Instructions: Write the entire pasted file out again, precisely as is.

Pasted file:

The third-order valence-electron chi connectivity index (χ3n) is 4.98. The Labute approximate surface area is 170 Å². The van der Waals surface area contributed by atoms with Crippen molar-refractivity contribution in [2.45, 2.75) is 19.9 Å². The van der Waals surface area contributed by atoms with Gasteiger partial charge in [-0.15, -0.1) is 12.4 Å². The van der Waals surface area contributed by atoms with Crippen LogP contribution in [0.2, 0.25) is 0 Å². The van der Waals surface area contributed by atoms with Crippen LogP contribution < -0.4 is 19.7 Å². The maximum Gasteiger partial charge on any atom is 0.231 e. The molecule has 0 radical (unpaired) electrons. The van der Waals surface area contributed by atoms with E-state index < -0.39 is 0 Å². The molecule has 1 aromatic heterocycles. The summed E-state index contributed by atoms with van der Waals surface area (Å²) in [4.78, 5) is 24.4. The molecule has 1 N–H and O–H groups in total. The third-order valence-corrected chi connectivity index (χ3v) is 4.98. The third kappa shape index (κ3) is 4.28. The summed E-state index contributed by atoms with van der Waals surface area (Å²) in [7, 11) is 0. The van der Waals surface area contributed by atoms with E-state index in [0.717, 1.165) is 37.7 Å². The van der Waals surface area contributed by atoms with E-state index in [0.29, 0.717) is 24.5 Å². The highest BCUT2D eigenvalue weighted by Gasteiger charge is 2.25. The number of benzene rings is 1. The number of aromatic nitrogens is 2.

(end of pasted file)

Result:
The third-order valence-electron chi connectivity index (χ3n) is 4.98. The Labute approximate surface area is 170 Å². The van der Waals surface area contributed by atoms with Crippen molar-refractivity contribution in [2.45, 2.75) is 19.9 Å². The van der Waals surface area contributed by atoms with Gasteiger partial charge in [-0.15, -0.1) is 12.4 Å². The van der Waals surface area contributed by atoms with Crippen LogP contribution in [0.2, 0.25) is 0 Å². The van der Waals surface area contributed by atoms with Crippen LogP contribution < -0.4 is 19.7 Å². The maximum Gasteiger partial charge on any atom is 0.231 e. The molecule has 0 radical (unpaired) electrons. The van der Waals surface area contributed by atoms with E-state index < -0.39 is 0 Å². The molecule has 1 aromatic heterocycles. The summed E-state index contributed by atoms with van der Waals surface area (Å²) in [4.78, 5) is 24.4. The molecule has 1 N–H and O–H groups in total. The third-order valence-corrected chi connectivity index (χ3v) is 4.98. The third kappa shape index (κ3) is 4.28. The summed E-state index contributed by atoms with van der Waals surface area (Å²) in [7, 11) is 0. The van der Waals surface area contributed by atoms with E-state index in [0.717, 1.165) is 37.7 Å². The van der Waals surface area contributed by atoms with E-state index in [0.29, 0.717) is 24.5 Å². The highest BCUT2D eigenvalue weighted by Gasteiger charge is 2.25. The number of benzene rings is 1. The number of aromatic nitrogens is 2.